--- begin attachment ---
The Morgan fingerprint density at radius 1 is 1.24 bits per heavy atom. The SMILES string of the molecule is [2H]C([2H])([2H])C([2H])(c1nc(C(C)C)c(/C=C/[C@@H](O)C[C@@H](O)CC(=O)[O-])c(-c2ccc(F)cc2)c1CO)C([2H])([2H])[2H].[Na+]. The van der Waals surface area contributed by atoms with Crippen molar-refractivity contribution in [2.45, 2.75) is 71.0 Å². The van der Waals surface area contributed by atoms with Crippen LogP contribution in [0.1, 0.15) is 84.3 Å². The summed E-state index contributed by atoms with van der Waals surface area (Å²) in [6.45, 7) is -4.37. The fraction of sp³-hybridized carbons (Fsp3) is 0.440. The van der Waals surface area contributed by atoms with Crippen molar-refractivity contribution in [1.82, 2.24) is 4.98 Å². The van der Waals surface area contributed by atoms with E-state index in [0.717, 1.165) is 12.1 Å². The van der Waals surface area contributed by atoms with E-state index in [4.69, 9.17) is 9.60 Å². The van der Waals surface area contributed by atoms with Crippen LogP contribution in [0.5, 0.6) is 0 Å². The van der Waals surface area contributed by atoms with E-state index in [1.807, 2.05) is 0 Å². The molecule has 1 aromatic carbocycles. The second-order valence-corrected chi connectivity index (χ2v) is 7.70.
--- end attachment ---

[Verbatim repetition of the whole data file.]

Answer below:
The Morgan fingerprint density at radius 1 is 1.24 bits per heavy atom. The SMILES string of the molecule is [2H]C([2H])([2H])C([2H])(c1nc(C(C)C)c(/C=C/[C@@H](O)C[C@@H](O)CC(=O)[O-])c(-c2ccc(F)cc2)c1CO)C([2H])([2H])[2H].[Na+]. The van der Waals surface area contributed by atoms with Crippen molar-refractivity contribution in [2.45, 2.75) is 71.0 Å². The van der Waals surface area contributed by atoms with Crippen LogP contribution in [0.1, 0.15) is 84.3 Å². The summed E-state index contributed by atoms with van der Waals surface area (Å²) in [6.45, 7) is -4.37. The fraction of sp³-hybridized carbons (Fsp3) is 0.440. The van der Waals surface area contributed by atoms with Crippen molar-refractivity contribution in [1.82, 2.24) is 4.98 Å². The van der Waals surface area contributed by atoms with E-state index in [0.717, 1.165) is 12.1 Å². The van der Waals surface area contributed by atoms with E-state index in [4.69, 9.17) is 9.60 Å². The van der Waals surface area contributed by atoms with Crippen LogP contribution in [0.5, 0.6) is 0 Å². The van der Waals surface area contributed by atoms with E-state index in [1.807, 2.05) is 0 Å². The molecule has 1 aromatic carbocycles. The second-order valence-corrected chi connectivity index (χ2v) is 7.70.